Studies. At this same time Sahagún began the systematic collection of information that later enabled him to write his monumental work Historia general de las cosas de Nueva España. On this work is based his reputation as father of American ethnography and creator of its methodology. The Historia general is made up of 12 books written in Nahuatl. It deals partly with the history and the language, but principally with the material and spiritual culture of the Mexican people (religion, social and political organization, technology, etc.). It is an ethnographical study in the strict sense of that term and one that has remained the principal source for the study of Mexican culture at the time of the conquest.

To gather the needed information, Sahagún prepared a detailed questionnaire that he submitted to older natives who were well informed concerning the ancient customs of the peoples of Tepepulco, Tlaltelolco, and Mexico in general. He also made it a habit to talk constantly with his native informants in their own language. From these conversations he took notes in Nahuatl that he used to check against the information he had already received or had gained through the questionnaire. He also used the native professors and students of the college as an added means of control. An ethnologist of today, even the most demanding, could not readily find a better method.

The work of Sahagún unleashed a violent storm of opposition from those who thought that he was going to contribute to the survival of the pagan beliefs and to render the work of complete Christianization more difficult. For many of the adversaries of Sahagún, Christianization meant "Hispanization," without restriction. To this Sahagún was opposed, for he wanted to preserve the most valuable elements of Mexican culture. The dispute made his work more difficult, but it did not prevent it altogether; nor did it stop the preparation in Spanish of a somewhat shortened and modified version of his Historia general. Nor did it render impossible the preparation of a large number of shorter works, such as El calendario mexicano, El arte adivinatoria, a grammar and vocabulary in Mexican, and sermons and hymns in Nahuatl. In 1578, when he was about 80 years old, Sahagún received the cruel blow of a royal decree confiscating all the texts and documents of his 50 years of labor. As a result, science and the world were deprived of the knowledge of his work until the 19th century.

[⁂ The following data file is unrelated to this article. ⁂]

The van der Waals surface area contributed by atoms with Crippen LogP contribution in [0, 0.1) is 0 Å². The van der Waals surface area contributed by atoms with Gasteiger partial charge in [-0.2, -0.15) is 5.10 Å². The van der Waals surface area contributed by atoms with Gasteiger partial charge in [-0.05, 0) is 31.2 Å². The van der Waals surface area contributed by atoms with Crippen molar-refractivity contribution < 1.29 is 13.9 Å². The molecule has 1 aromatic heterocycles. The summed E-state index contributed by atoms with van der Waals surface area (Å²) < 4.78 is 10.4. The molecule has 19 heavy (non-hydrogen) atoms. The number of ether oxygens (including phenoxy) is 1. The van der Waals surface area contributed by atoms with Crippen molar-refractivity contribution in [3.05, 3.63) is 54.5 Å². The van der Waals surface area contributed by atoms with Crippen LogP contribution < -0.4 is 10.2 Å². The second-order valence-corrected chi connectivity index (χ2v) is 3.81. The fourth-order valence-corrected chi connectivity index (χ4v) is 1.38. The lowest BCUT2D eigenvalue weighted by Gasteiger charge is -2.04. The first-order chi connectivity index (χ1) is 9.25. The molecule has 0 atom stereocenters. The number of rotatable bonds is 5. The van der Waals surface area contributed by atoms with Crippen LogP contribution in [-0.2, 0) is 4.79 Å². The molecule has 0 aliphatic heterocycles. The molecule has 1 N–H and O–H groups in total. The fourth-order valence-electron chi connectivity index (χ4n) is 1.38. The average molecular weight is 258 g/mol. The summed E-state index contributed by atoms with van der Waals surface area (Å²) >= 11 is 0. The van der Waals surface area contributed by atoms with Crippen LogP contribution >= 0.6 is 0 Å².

Extent of Influence. The influence of Sahagún and of his work as an evangelizer and as a man of science were not destroyed by the long delay in the publication of his Historia general. His intellectual influence was wielded above all and in a very deep and lasting way with the professors and students of the college of Tlaltelolco; with his fellow Franciscans in Mexico, even those who did not completely agree with his point of view; and with the religious and civil authorities of the viceroyalty. The work and the attitude of Sahagún were continued through the centuries, at times by disciples who hardly even knew his name, and reached down to modern times to influence the attitude and the activity of anthropologists, indigenists, and rulers of modern Mexico.

Bibliography: j. de alva, h. nicholson, and e. keber, The Work of Bernardino de Sahagun, Pioneer Ethnographer of Sixteenth-Century Aztec Mexico (Albany, N.Y. 1988). l. d'olwer, Fray Bernardino de Sahagun, 14991590, tr. m. mixco (Salt Lake City 1987).

[a. palerm]